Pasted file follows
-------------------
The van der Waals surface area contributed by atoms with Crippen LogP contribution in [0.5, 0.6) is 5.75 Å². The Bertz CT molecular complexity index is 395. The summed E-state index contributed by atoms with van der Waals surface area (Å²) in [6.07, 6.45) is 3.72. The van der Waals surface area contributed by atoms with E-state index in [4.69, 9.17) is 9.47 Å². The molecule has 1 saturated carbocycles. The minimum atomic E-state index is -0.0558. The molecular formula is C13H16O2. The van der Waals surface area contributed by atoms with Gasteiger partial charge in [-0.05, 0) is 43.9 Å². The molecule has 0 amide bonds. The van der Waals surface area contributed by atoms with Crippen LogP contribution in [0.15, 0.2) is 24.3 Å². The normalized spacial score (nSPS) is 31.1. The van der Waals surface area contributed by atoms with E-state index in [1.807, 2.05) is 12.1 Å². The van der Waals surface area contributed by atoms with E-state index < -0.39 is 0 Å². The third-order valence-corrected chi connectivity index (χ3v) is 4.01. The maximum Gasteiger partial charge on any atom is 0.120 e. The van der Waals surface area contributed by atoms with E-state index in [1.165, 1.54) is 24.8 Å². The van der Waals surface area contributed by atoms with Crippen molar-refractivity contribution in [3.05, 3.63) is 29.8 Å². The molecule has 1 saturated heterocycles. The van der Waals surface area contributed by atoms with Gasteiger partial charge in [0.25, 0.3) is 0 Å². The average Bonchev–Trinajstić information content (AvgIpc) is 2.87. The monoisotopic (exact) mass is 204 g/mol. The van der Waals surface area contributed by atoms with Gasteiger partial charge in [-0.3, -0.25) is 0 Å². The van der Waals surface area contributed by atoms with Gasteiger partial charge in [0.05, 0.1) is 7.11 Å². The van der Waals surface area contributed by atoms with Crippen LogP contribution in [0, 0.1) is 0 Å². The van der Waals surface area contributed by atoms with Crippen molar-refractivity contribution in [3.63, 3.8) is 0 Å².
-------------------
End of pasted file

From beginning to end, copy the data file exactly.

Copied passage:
The van der Waals surface area contributed by atoms with Crippen LogP contribution in [0.5, 0.6) is 5.75 Å². The Bertz CT molecular complexity index is 395. The summed E-state index contributed by atoms with van der Waals surface area (Å²) in [6.07, 6.45) is 3.72. The van der Waals surface area contributed by atoms with E-state index in [4.69, 9.17) is 9.47 Å². The molecule has 1 saturated carbocycles. The minimum atomic E-state index is -0.0558. The molecular formula is C13H16O2. The van der Waals surface area contributed by atoms with Gasteiger partial charge in [-0.05, 0) is 43.9 Å². The molecule has 0 amide bonds. The van der Waals surface area contributed by atoms with Crippen LogP contribution in [0.15, 0.2) is 24.3 Å². The normalized spacial score (nSPS) is 31.1. The van der Waals surface area contributed by atoms with E-state index in [1.807, 2.05) is 12.1 Å². The van der Waals surface area contributed by atoms with E-state index < -0.39 is 0 Å². The third-order valence-corrected chi connectivity index (χ3v) is 4.01. The maximum Gasteiger partial charge on any atom is 0.120 e. The van der Waals surface area contributed by atoms with E-state index in [1.165, 1.54) is 24.8 Å². The van der Waals surface area contributed by atoms with Crippen molar-refractivity contribution in [3.05, 3.63) is 29.8 Å². The molecule has 1 saturated heterocycles. The van der Waals surface area contributed by atoms with Gasteiger partial charge in [0.25, 0.3) is 0 Å². The average Bonchev–Trinajstić information content (AvgIpc) is 2.87. The monoisotopic (exact) mass is 204 g/mol. The van der Waals surface area contributed by atoms with Gasteiger partial charge in [-0.3, -0.25) is 0 Å². The van der Waals surface area contributed by atoms with Gasteiger partial charge in [0.05, 0.1) is 7.11 Å². The van der Waals surface area contributed by atoms with Crippen LogP contribution in [0, 0.1) is 0 Å². The van der Waals surface area contributed by atoms with Crippen molar-refractivity contribution in [3.63, 3.8) is 0 Å².